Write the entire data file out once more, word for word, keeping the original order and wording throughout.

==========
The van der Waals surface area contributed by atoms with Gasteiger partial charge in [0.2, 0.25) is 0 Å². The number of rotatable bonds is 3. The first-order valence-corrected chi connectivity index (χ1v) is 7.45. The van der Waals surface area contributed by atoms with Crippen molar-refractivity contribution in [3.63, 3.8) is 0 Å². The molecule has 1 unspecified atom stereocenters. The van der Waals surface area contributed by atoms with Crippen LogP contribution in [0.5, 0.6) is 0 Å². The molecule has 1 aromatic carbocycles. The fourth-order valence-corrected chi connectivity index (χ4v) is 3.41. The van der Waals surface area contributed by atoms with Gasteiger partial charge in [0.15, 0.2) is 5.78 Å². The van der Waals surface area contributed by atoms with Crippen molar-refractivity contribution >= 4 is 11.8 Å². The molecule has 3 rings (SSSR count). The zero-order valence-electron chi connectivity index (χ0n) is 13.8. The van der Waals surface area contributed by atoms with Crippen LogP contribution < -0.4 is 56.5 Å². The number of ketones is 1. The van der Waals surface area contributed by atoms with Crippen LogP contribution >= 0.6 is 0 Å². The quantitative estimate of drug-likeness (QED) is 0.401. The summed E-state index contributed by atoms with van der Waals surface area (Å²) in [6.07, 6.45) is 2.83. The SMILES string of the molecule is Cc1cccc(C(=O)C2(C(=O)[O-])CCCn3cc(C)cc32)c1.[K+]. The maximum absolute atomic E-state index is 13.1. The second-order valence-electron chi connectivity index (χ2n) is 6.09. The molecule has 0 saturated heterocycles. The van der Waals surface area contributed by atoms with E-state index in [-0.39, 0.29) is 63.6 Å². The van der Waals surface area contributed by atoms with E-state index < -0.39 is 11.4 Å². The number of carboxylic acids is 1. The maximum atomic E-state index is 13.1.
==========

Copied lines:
The van der Waals surface area contributed by atoms with Gasteiger partial charge in [0.2, 0.25) is 0 Å². The number of rotatable bonds is 3. The first-order valence-corrected chi connectivity index (χ1v) is 7.45. The van der Waals surface area contributed by atoms with Crippen molar-refractivity contribution in [3.63, 3.8) is 0 Å². The molecule has 1 unspecified atom stereocenters. The van der Waals surface area contributed by atoms with Crippen LogP contribution in [0.5, 0.6) is 0 Å². The molecule has 1 aromatic carbocycles. The fourth-order valence-corrected chi connectivity index (χ4v) is 3.41. The van der Waals surface area contributed by atoms with Gasteiger partial charge in [0.15, 0.2) is 5.78 Å². The van der Waals surface area contributed by atoms with Crippen molar-refractivity contribution >= 4 is 11.8 Å². The molecule has 3 rings (SSSR count). The zero-order valence-electron chi connectivity index (χ0n) is 13.8. The van der Waals surface area contributed by atoms with Crippen LogP contribution < -0.4 is 56.5 Å². The number of ketones is 1. The van der Waals surface area contributed by atoms with Crippen LogP contribution >= 0.6 is 0 Å². The quantitative estimate of drug-likeness (QED) is 0.401. The summed E-state index contributed by atoms with van der Waals surface area (Å²) in [6.07, 6.45) is 2.83. The SMILES string of the molecule is Cc1cccc(C(=O)C2(C(=O)[O-])CCCn3cc(C)cc32)c1.[K+]. The maximum absolute atomic E-state index is 13.1. The second-order valence-electron chi connectivity index (χ2n) is 6.09. The molecule has 0 saturated heterocycles. The van der Waals surface area contributed by atoms with E-state index in [-0.39, 0.29) is 63.6 Å². The van der Waals surface area contributed by atoms with E-state index < -0.39 is 11.4 Å². The number of carboxylic acids is 1. The maximum atomic E-state index is 13.1.